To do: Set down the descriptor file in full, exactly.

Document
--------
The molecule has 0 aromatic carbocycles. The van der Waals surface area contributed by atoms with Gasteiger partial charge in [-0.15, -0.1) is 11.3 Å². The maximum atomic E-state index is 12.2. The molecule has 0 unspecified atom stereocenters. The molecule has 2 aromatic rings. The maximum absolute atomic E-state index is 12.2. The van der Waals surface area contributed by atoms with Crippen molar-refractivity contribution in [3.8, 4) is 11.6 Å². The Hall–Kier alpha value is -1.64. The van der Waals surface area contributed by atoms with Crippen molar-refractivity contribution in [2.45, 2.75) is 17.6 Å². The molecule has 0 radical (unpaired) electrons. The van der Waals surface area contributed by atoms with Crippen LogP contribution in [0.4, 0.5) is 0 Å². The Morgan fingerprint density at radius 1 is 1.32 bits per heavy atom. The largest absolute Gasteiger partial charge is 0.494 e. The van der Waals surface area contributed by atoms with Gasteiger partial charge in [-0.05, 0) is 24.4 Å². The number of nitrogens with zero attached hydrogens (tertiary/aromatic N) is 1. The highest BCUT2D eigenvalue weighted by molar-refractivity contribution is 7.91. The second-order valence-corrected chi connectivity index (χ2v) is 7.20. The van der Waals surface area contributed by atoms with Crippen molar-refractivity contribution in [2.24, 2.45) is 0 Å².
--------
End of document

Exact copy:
The molecule has 0 aromatic carbocycles. The van der Waals surface area contributed by atoms with Gasteiger partial charge in [-0.15, -0.1) is 11.3 Å². The maximum atomic E-state index is 12.2. The molecule has 0 unspecified atom stereocenters. The molecule has 2 aromatic rings. The maximum absolute atomic E-state index is 12.2. The van der Waals surface area contributed by atoms with Crippen molar-refractivity contribution in [3.8, 4) is 11.6 Å². The Hall–Kier alpha value is -1.64. The van der Waals surface area contributed by atoms with Crippen molar-refractivity contribution in [2.45, 2.75) is 17.6 Å². The molecule has 0 radical (unpaired) electrons. The van der Waals surface area contributed by atoms with Crippen LogP contribution in [0.4, 0.5) is 0 Å². The Morgan fingerprint density at radius 1 is 1.32 bits per heavy atom. The largest absolute Gasteiger partial charge is 0.494 e. The van der Waals surface area contributed by atoms with Gasteiger partial charge in [-0.05, 0) is 24.4 Å². The number of nitrogens with zero attached hydrogens (tertiary/aromatic N) is 1. The highest BCUT2D eigenvalue weighted by molar-refractivity contribution is 7.91. The second-order valence-corrected chi connectivity index (χ2v) is 7.20. The van der Waals surface area contributed by atoms with Crippen molar-refractivity contribution in [2.24, 2.45) is 0 Å².